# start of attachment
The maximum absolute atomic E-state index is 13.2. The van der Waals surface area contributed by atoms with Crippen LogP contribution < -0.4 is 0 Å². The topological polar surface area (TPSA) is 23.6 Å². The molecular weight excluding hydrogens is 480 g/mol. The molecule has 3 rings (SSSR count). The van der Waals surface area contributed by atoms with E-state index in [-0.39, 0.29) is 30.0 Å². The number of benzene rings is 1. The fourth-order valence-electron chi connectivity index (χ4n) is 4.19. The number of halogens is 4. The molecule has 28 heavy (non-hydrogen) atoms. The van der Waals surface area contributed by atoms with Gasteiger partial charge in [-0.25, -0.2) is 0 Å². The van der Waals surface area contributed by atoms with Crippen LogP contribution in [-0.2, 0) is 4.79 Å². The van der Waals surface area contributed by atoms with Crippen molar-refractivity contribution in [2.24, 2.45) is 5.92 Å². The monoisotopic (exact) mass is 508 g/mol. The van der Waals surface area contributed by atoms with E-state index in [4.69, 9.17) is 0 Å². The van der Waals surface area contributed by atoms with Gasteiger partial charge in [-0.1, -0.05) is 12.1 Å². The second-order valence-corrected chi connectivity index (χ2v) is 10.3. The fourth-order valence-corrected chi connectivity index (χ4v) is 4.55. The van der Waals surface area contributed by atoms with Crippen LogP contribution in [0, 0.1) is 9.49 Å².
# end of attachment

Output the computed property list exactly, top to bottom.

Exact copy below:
The maximum absolute atomic E-state index is 13.2. The van der Waals surface area contributed by atoms with Crippen LogP contribution < -0.4 is 0 Å². The topological polar surface area (TPSA) is 23.6 Å². The molecular weight excluding hydrogens is 480 g/mol. The molecule has 3 rings (SSSR count). The van der Waals surface area contributed by atoms with E-state index in [-0.39, 0.29) is 30.0 Å². The number of benzene rings is 1. The fourth-order valence-electron chi connectivity index (χ4n) is 4.19. The number of halogens is 4. The molecule has 28 heavy (non-hydrogen) atoms. The van der Waals surface area contributed by atoms with Gasteiger partial charge in [-0.25, -0.2) is 0 Å². The van der Waals surface area contributed by atoms with Crippen LogP contribution in [-0.2, 0) is 4.79 Å². The van der Waals surface area contributed by atoms with Crippen molar-refractivity contribution in [2.24, 2.45) is 5.92 Å². The monoisotopic (exact) mass is 508 g/mol. The van der Waals surface area contributed by atoms with E-state index in [4.69, 9.17) is 0 Å². The van der Waals surface area contributed by atoms with Gasteiger partial charge in [-0.1, -0.05) is 12.1 Å². The second-order valence-corrected chi connectivity index (χ2v) is 10.3. The fourth-order valence-corrected chi connectivity index (χ4v) is 4.55. The van der Waals surface area contributed by atoms with Crippen LogP contribution in [0, 0.1) is 9.49 Å².